Sunday, January 11, 2009

Stay home, and eat better: Quick Roast Chicken

I want to take some time this month and discuss a few basic food techniques that might help many of you in the kitchen.  Today's topic is: Roast Chicken. 

Not the ones you pick up at the grocery, which have been sitting under heat lamps in plastic since mid-afternoon, but rather, the one's you cook yourself. 

At Home, in YOUR oven.


I know, it's been awhile.  Maybe you don't remember how to roast a whole bird; maybe you think it takes too long; or maybe you forgot how good whole chicken can be. 

I have two points to make: 

1. Fresh/Frozen whole chickens are economical. 

I buy my chickens in bulk from a local farm, but the price can run from $ .98/lb. at the superstore chains to $1.69 lb. or more at the natural store chains.  Of course, the more human hands touch your chicken, the higher the price per pound. That explains why you will pay $4.99- $8.99 per pound for boneless, skinless chicken breasts.  I will spare you my thoughts on boneless, skinless chicken ...(but think about how much time and effort you spend trying to make it taste like something special, when all you had to do was LEAVE the skin and bones on...,I know, I said I would not talk about it..).

2. There are a few techniques I will show you to cut the roasting time of your chicken in half, to about 30-35 minutes. And while you are at it and the oven is on, you might as well throw a few more whole chickens in and use them the rest of the week in lunches, stews or quick pasta dinners. 

Quick Roast Chicken

1  3 1/2-4 lb chicken 
1 tsp kosher or sea salt
Fresh ground black pepper
2 Tbl olive oil
Juice and zest of 1 lemon (if using meyer lemons seed and dice the whole lemon)
Fresh Thyme or 1 tsp dried thyme leaves
2 cloves minced garlic

Heat your oven to 450 degrees. 
Preheat an oven safe skillet on the stovetop for 5 minutes on medium to medium high**
** if you do not have an oven safe skillet, transfer your chickens to a sheet pan that has 1-inch sides, then place in the oven.

Mix salt, pepper, oil, lemons, thyme and garlic in bowl and set aside.

Rinse Chicken and pat dry. Using large sharp knife or kitchen shear, remove the backbone from the chicken (put the backbone in a freezer bag, freeze and save for making stock...YES, you will make stock on a later date!) Next, cut the wing tips off at the first joint (save for stock).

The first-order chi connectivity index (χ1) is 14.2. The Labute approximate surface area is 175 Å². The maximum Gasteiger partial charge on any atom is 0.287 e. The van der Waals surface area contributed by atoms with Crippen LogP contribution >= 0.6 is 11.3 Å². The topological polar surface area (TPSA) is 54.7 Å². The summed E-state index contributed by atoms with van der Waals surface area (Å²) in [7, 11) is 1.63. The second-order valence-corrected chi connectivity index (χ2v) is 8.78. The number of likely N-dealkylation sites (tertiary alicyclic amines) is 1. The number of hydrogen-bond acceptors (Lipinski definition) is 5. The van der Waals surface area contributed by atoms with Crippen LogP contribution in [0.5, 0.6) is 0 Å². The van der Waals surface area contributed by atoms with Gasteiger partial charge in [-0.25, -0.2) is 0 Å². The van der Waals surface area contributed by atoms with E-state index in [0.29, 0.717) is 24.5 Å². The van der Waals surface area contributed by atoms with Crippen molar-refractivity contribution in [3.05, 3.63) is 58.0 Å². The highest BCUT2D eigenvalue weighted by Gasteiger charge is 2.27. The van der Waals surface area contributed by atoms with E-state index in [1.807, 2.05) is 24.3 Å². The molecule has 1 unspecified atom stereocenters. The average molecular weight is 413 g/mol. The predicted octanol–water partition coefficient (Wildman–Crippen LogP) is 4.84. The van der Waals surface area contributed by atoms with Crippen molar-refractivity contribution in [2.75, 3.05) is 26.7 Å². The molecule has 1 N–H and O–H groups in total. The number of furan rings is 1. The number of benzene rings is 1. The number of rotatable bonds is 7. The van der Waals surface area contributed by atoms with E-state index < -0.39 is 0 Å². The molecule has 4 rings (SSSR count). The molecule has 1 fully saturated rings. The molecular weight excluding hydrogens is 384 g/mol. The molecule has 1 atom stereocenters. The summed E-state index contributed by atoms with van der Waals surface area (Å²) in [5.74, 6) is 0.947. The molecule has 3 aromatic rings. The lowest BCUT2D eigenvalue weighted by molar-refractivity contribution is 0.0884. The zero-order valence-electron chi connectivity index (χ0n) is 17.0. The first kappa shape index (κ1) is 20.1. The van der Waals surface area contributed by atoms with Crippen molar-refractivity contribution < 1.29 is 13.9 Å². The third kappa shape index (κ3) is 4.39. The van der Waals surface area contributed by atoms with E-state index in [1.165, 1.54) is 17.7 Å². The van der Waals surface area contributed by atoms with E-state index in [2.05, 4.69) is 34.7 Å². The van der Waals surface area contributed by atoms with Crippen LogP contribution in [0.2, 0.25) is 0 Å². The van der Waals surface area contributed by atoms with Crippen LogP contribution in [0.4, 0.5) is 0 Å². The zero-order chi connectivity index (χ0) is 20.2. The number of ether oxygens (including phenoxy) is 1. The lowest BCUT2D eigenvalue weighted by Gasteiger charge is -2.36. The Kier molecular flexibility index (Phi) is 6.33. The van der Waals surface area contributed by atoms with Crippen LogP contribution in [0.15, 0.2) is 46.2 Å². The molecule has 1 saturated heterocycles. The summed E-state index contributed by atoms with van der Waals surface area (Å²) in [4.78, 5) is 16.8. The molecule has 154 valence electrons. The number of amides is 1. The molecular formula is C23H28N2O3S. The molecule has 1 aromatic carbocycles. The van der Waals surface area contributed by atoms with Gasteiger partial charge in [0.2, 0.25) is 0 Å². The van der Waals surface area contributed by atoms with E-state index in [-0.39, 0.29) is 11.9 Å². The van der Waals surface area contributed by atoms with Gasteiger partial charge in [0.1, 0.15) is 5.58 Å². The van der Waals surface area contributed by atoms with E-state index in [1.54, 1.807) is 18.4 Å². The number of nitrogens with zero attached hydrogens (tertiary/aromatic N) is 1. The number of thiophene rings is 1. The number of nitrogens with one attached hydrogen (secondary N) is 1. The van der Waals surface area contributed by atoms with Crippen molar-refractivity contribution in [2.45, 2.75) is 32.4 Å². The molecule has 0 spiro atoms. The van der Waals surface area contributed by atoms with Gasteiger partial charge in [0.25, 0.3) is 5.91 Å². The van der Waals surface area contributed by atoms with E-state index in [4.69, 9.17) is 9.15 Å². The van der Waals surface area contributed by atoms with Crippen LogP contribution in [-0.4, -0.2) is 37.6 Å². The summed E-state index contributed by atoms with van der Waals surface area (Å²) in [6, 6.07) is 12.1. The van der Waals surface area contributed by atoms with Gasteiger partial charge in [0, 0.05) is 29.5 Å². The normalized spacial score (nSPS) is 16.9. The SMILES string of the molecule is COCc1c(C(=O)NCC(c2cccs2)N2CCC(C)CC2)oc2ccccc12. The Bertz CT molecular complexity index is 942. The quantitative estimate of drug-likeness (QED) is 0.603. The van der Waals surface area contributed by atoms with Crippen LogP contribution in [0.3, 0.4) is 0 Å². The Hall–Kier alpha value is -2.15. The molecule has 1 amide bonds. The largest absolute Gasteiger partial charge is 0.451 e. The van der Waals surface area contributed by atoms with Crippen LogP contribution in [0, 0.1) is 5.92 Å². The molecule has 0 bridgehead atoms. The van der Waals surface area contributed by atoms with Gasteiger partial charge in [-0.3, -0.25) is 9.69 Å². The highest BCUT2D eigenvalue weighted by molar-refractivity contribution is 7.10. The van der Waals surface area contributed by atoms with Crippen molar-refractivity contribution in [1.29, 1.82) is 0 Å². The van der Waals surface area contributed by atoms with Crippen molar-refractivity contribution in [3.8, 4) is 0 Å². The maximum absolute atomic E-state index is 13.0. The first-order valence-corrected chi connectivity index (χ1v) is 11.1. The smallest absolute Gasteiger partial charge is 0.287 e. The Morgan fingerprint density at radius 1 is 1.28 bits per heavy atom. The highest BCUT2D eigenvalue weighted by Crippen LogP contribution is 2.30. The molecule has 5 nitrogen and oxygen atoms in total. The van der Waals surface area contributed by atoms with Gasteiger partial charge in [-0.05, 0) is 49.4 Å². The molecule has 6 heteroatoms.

Now, turn the chicken over, skin side down on the board and score the cartilage between the breastbone. Turn the chicken over, skin side is up, and flatten out.

Unfortunately, this chicken was missing a whole wing so I cut the other side off to make it look even.

Next, rub the whole chicken with the oil/lemon mixture. I also lift up the skin and coat under the breast, thighs and legs.

Now, carefully place chicken, skin side down on preheated skillet and cook for 5 minutes.

Using tongs and a large spoon turn the chicken over, and place chicken in your preheated 450 degree oven, for 25-30 minutes. Chicken is ready when a meat thermometer reaches 170-180 degrees. I usually take mine out at 160-165 but then, I am a risk taker. If you don't have a temp gauge, pierce the meat on the breast AND thigh and if the juices run clear, it's ready.


Let the chicken rest about 5 minutes before you cut into it. (Don't forget to save and freeze the cooked chicken carcass, and YES, you will use it in a different stock at a later date...!) 


Chef Deb


Anonymous said...

I enjoy chicken this way all the time on my smoker.....can't wait to try it in the oven on my skillet. One question though....I always remove the breastbone, but you mention to just cut and flip. Do you remove the breastbone or leave it in? Thanks.

Anonymous said...


What local farm do you purchase your chickens from?


Chef Deb T said...

Great question. No need to remove breastbone, just score and split, it will stay in one piece. Leaving the breastbone in, ensures even cooking of the whole bird. The Breast will cook too quickly if the bone is removed , leaving you with undercooked thighs. Looking at the photo, notice the chicken appears to be an even thickness?

A good rule of thumb is, if you remove the breastbone, you should remove the thighbones as well.

Thanks for the question.

Chef Deb
p.s. I love smoking chickens..I have been experimenting with cinnamon and green teas too, have you tried these methods?

Chef Deb T said...

I buy from "Wisdom's Natural Poultry". They have great birds. If you have ever had chicken at Boulder's "The Kitchen" then you have tasted a Wisdom bird.

It is cheaper to buy in Bundles of 10 (they are still more expensive then most stores). The quality is wonderful, they're local, and you can save trips to the store if you buy them at one time.

Here is the link:

Chef Deb